I looked through the photos that I printed out and realized the one of a head-on view is different from the other ones. I don’t know if that is the problem of not.

      Anyway, for what it is worth. They all certainly have different characteristics.

      Any comments welcome.

      • They’re perfect, Rex! There’s no “right” way to do these hippos – even the Egyptians made them different each time. I really like the fact that all of them are built on the same pattern, but they all look like portraits of individuals, and not copies. Have you decided which one you’ll keep? (I would find it really hard to let go of any of them. 🙂 )

        • I think the one of the left will go to my friend on the Isle of Man (British Isles). The next one to the right Cathy is going to paint. I don’t know about the other two.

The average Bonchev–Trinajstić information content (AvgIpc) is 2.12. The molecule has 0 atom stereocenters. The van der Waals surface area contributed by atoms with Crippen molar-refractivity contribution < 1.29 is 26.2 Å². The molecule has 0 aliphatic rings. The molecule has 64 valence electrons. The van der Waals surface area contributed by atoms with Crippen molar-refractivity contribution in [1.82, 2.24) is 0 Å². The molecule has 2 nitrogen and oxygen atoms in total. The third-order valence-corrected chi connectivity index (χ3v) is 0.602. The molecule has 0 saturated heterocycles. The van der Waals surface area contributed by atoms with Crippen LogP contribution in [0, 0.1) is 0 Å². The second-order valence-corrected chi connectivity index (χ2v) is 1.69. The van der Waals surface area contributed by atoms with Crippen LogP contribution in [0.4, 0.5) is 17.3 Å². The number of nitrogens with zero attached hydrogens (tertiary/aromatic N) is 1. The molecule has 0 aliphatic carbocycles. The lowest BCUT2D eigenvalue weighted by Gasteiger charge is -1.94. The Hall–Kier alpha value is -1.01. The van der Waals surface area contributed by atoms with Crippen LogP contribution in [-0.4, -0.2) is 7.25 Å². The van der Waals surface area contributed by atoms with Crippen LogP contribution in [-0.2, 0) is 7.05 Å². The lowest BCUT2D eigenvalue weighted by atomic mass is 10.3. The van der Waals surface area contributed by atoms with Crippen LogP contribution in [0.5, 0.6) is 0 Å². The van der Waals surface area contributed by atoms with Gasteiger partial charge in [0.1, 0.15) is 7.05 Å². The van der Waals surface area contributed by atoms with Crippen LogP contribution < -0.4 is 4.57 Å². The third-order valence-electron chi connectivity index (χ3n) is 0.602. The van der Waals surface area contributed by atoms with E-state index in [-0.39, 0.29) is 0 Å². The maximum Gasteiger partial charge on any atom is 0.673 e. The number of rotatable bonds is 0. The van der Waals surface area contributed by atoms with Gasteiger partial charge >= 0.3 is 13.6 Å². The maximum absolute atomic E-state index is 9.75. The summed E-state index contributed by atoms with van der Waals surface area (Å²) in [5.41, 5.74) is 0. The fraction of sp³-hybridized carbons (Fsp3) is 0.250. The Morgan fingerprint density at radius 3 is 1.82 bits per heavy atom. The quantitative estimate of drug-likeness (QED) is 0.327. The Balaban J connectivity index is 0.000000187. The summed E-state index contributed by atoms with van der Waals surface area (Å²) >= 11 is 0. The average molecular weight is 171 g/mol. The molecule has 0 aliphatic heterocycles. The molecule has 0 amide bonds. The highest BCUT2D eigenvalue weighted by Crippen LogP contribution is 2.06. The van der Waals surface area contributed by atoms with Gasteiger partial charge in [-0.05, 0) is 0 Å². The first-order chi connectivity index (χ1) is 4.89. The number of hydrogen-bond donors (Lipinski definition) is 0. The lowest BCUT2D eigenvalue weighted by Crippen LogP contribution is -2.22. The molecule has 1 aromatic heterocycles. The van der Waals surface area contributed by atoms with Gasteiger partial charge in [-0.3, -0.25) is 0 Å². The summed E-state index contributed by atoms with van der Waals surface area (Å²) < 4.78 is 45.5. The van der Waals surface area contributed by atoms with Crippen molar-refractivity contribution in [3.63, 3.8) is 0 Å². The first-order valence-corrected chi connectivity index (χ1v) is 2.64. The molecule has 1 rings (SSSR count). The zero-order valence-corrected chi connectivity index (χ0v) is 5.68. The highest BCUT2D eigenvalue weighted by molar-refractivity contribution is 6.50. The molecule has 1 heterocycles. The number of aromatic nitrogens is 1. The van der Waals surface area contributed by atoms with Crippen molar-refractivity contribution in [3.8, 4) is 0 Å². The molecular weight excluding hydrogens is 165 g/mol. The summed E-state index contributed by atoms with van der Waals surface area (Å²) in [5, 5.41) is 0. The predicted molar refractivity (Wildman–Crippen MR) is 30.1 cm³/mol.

Now to get brave and face the painting challenge. I can’t decide whether to go with a warm blue (Ultramarine) or a cool blue (Cerulean) for the base. I would like to go with your turquoise feel, that’s why I’m considering the cool blue. I will paint a bit on a scrap of paper like you did. That is a good idea.

  4. He seems a little fat, but we’ll see. The little bitty feet took longer than all the other armature. ??? Now to add the clay.

    I bought me a new glue gun — the old one was mostly dead anyway — and only burned one small spot on one finger. In spite of your advice! lol

  5. I had so much fun today watching videos 1&2! I had watched 1 before, but I wanted to refresh my memory! It is certainly different using a glue gun and aluminum foil. I have the legs and flat part of the body finished, so I’ll be making the belly and sides and face tonight. Fascinating watching you put clay on aluminum foil. Thank you so much. William is a beautiful little creature.